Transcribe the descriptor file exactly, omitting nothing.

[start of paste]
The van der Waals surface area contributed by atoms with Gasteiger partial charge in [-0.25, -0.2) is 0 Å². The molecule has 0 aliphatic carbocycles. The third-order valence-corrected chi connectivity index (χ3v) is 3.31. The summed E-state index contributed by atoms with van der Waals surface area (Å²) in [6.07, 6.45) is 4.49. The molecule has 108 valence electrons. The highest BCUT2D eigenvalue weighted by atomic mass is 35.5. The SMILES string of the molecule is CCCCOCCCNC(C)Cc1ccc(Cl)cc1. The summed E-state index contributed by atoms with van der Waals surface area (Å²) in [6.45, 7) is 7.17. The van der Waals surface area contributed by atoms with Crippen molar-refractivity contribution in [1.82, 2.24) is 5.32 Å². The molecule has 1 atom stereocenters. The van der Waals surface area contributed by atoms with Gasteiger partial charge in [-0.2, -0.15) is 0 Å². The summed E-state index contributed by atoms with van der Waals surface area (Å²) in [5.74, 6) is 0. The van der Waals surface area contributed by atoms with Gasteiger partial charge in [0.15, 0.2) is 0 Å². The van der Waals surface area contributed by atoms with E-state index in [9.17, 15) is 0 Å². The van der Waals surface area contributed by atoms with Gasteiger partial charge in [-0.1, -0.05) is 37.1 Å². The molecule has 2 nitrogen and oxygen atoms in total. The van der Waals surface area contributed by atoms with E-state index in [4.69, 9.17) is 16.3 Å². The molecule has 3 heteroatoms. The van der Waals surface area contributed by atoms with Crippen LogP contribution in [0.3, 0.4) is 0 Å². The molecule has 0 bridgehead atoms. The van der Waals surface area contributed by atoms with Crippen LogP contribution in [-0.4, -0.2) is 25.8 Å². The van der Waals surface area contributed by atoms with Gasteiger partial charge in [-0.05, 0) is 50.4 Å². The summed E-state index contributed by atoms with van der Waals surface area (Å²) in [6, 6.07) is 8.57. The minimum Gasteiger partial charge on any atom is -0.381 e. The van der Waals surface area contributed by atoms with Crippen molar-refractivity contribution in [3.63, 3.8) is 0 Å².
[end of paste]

The van der Waals surface area contributed by atoms with Gasteiger partial charge in [-0.25, -0.2) is 0 Å². The molecule has 0 aliphatic carbocycles. The third-order valence-corrected chi connectivity index (χ3v) is 3.31. The summed E-state index contributed by atoms with van der Waals surface area (Å²) in [6.07, 6.45) is 4.49. The molecule has 108 valence electrons. The highest BCUT2D eigenvalue weighted by atomic mass is 35.5. The SMILES string of the molecule is CCCCOCCCNC(C)Cc1ccc(Cl)cc1. The summed E-state index contributed by atoms with van der Waals surface area (Å²) in [6.45, 7) is 7.17. The van der Waals surface area contributed by atoms with Crippen molar-refractivity contribution in [1.82, 2.24) is 5.32 Å². The molecule has 1 atom stereocenters. The van der Waals surface area contributed by atoms with Gasteiger partial charge in [-0.2, -0.15) is 0 Å². The summed E-state index contributed by atoms with van der Waals surface area (Å²) in [5.74, 6) is 0. The van der Waals surface area contributed by atoms with Gasteiger partial charge in [0.15, 0.2) is 0 Å². The van der Waals surface area contributed by atoms with E-state index in [9.17, 15) is 0 Å². The van der Waals surface area contributed by atoms with Gasteiger partial charge in [-0.1, -0.05) is 37.1 Å². The molecule has 2 nitrogen and oxygen atoms in total. The van der Waals surface area contributed by atoms with E-state index in [4.69, 9.17) is 16.3 Å². The molecule has 3 heteroatoms. The van der Waals surface area contributed by atoms with Crippen LogP contribution in [0.3, 0.4) is 0 Å². The molecule has 0 bridgehead atoms. The van der Waals surface area contributed by atoms with Crippen LogP contribution in [-0.4, -0.2) is 25.8 Å². The van der Waals surface area contributed by atoms with Gasteiger partial charge in [-0.05, 0) is 50.4 Å². The summed E-state index contributed by atoms with van der Waals surface area (Å²) in [6, 6.07) is 8.57. The minimum Gasteiger partial charge on any atom is -0.381 e. The van der Waals surface area contributed by atoms with Crippen molar-refractivity contribution in [3.63, 3.8) is 0 Å².